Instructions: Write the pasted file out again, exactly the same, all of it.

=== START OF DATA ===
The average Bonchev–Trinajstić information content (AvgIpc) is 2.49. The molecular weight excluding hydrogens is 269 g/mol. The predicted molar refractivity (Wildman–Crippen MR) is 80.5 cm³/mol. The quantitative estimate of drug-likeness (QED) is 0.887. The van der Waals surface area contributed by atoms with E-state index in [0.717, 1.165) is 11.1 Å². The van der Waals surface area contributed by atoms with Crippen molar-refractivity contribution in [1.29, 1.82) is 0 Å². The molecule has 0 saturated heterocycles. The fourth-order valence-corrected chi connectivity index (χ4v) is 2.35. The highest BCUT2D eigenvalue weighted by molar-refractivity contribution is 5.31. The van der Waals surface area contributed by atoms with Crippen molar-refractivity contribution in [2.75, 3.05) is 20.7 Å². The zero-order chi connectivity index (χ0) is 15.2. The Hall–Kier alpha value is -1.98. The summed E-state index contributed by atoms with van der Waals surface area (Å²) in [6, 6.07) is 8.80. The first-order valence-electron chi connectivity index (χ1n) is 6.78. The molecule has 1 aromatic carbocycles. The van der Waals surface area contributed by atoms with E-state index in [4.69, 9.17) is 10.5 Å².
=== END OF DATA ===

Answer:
The average Bonchev–Trinajstić information content (AvgIpc) is 2.49. The molecular weight excluding hydrogens is 269 g/mol. The predicted molar refractivity (Wildman–Crippen MR) is 80.5 cm³/mol. The quantitative estimate of drug-likeness (QED) is 0.887. The van der Waals surface area contributed by atoms with E-state index in [0.717, 1.165) is 11.1 Å². The van der Waals surface area contributed by atoms with Crippen molar-refractivity contribution in [1.29, 1.82) is 0 Å². The molecule has 0 saturated heterocycles. The fourth-order valence-corrected chi connectivity index (χ4v) is 2.35. The highest BCUT2D eigenvalue weighted by molar-refractivity contribution is 5.31. The van der Waals surface area contributed by atoms with Crippen molar-refractivity contribution in [2.75, 3.05) is 20.7 Å². The zero-order chi connectivity index (χ0) is 15.2. The Hall–Kier alpha value is -1.98. The summed E-state index contributed by atoms with van der Waals surface area (Å²) in [6, 6.07) is 8.80. The first-order valence-electron chi connectivity index (χ1n) is 6.78. The molecule has 1 aromatic carbocycles. The van der Waals surface area contributed by atoms with E-state index in [4.69, 9.17) is 10.5 Å².